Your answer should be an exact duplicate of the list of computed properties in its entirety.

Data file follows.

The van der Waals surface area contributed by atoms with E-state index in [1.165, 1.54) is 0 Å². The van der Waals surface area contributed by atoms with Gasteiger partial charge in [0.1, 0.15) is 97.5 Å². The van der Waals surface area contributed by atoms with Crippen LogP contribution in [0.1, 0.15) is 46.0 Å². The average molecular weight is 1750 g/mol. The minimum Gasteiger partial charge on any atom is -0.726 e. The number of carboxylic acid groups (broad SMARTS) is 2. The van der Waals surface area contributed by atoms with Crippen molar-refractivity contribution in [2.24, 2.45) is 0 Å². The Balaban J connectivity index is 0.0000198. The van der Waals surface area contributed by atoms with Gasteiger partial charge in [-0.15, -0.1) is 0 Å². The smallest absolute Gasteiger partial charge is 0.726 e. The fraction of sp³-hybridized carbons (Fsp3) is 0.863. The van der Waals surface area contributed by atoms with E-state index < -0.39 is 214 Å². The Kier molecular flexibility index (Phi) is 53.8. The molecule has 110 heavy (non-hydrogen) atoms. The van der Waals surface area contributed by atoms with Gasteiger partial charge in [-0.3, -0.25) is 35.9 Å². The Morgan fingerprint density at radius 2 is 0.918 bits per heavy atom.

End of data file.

The van der Waals surface area contributed by atoms with E-state index in [1.165, 1.54) is 0 Å². The van der Waals surface area contributed by atoms with Gasteiger partial charge in [0.1, 0.15) is 97.5 Å². The van der Waals surface area contributed by atoms with Crippen LogP contribution in [0.1, 0.15) is 46.0 Å². The average molecular weight is 1750 g/mol. The minimum Gasteiger partial charge on any atom is -0.726 e. The number of carboxylic acid groups (broad SMARTS) is 2. The van der Waals surface area contributed by atoms with Crippen molar-refractivity contribution in [2.24, 2.45) is 0 Å². The Balaban J connectivity index is 0.0000198. The van der Waals surface area contributed by atoms with Gasteiger partial charge in [-0.15, -0.1) is 0 Å². The smallest absolute Gasteiger partial charge is 0.726 e. The fraction of sp³-hybridized carbons (Fsp3) is 0.863. The van der Waals surface area contributed by atoms with E-state index < -0.39 is 214 Å². The Kier molecular flexibility index (Phi) is 53.8. The molecule has 110 heavy (non-hydrogen) atoms. The van der Waals surface area contributed by atoms with Gasteiger partial charge in [-0.3, -0.25) is 35.9 Å². The Morgan fingerprint density at radius 2 is 0.918 bits per heavy atom.